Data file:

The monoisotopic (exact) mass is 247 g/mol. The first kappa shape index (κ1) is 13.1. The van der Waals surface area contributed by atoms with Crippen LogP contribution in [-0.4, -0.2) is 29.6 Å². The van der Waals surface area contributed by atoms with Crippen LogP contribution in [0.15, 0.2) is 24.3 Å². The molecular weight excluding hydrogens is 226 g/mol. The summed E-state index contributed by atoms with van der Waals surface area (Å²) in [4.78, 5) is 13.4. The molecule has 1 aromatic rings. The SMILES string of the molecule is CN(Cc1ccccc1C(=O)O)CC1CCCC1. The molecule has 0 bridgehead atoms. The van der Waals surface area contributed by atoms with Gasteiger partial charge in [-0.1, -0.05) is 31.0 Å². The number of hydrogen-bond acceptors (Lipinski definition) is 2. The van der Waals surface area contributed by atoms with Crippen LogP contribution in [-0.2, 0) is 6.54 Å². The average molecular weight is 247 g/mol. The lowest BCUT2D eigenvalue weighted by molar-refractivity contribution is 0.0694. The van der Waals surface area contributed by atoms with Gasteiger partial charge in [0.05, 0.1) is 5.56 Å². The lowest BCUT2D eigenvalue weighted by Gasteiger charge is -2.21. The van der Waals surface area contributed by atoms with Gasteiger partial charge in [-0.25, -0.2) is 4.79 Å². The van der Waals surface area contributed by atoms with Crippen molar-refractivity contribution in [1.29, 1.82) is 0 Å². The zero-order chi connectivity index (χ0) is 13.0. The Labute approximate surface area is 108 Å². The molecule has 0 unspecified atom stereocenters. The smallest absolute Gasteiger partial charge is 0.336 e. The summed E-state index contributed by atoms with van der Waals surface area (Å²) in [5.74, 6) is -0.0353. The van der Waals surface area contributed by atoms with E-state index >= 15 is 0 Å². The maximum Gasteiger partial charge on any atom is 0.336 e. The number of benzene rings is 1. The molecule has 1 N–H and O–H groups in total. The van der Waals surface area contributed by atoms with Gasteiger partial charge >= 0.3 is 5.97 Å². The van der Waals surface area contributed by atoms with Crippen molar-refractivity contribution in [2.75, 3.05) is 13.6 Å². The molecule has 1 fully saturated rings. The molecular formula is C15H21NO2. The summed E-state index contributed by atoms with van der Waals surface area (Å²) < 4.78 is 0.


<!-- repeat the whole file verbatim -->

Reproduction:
The monoisotopic (exact) mass is 247 g/mol. The first kappa shape index (κ1) is 13.1. The van der Waals surface area contributed by atoms with Crippen LogP contribution in [-0.4, -0.2) is 29.6 Å². The van der Waals surface area contributed by atoms with Crippen LogP contribution in [0.15, 0.2) is 24.3 Å². The molecular weight excluding hydrogens is 226 g/mol. The summed E-state index contributed by atoms with van der Waals surface area (Å²) in [4.78, 5) is 13.4. The molecule has 1 aromatic rings. The SMILES string of the molecule is CN(Cc1ccccc1C(=O)O)CC1CCCC1. The molecule has 0 bridgehead atoms. The van der Waals surface area contributed by atoms with Gasteiger partial charge in [-0.1, -0.05) is 31.0 Å². The number of hydrogen-bond acceptors (Lipinski definition) is 2. The van der Waals surface area contributed by atoms with Crippen LogP contribution in [-0.2, 0) is 6.54 Å². The average molecular weight is 247 g/mol. The lowest BCUT2D eigenvalue weighted by molar-refractivity contribution is 0.0694. The van der Waals surface area contributed by atoms with Gasteiger partial charge in [0.05, 0.1) is 5.56 Å². The lowest BCUT2D eigenvalue weighted by Gasteiger charge is -2.21. The van der Waals surface area contributed by atoms with Gasteiger partial charge in [-0.25, -0.2) is 4.79 Å². The van der Waals surface area contributed by atoms with Crippen molar-refractivity contribution in [1.29, 1.82) is 0 Å². The zero-order chi connectivity index (χ0) is 13.0. The Labute approximate surface area is 108 Å². The molecule has 0 unspecified atom stereocenters. The smallest absolute Gasteiger partial charge is 0.336 e. The summed E-state index contributed by atoms with van der Waals surface area (Å²) in [5.74, 6) is -0.0353. The van der Waals surface area contributed by atoms with E-state index >= 15 is 0 Å². The maximum Gasteiger partial charge on any atom is 0.336 e. The number of benzene rings is 1. The molecule has 1 N–H and O–H groups in total. The van der Waals surface area contributed by atoms with Gasteiger partial charge >= 0.3 is 5.97 Å². The van der Waals surface area contributed by atoms with Crippen molar-refractivity contribution in [2.75, 3.05) is 13.6 Å². The molecule has 1 fully saturated rings. The molecular formula is C15H21NO2. The summed E-state index contributed by atoms with van der Waals surface area (Å²) < 4.78 is 0.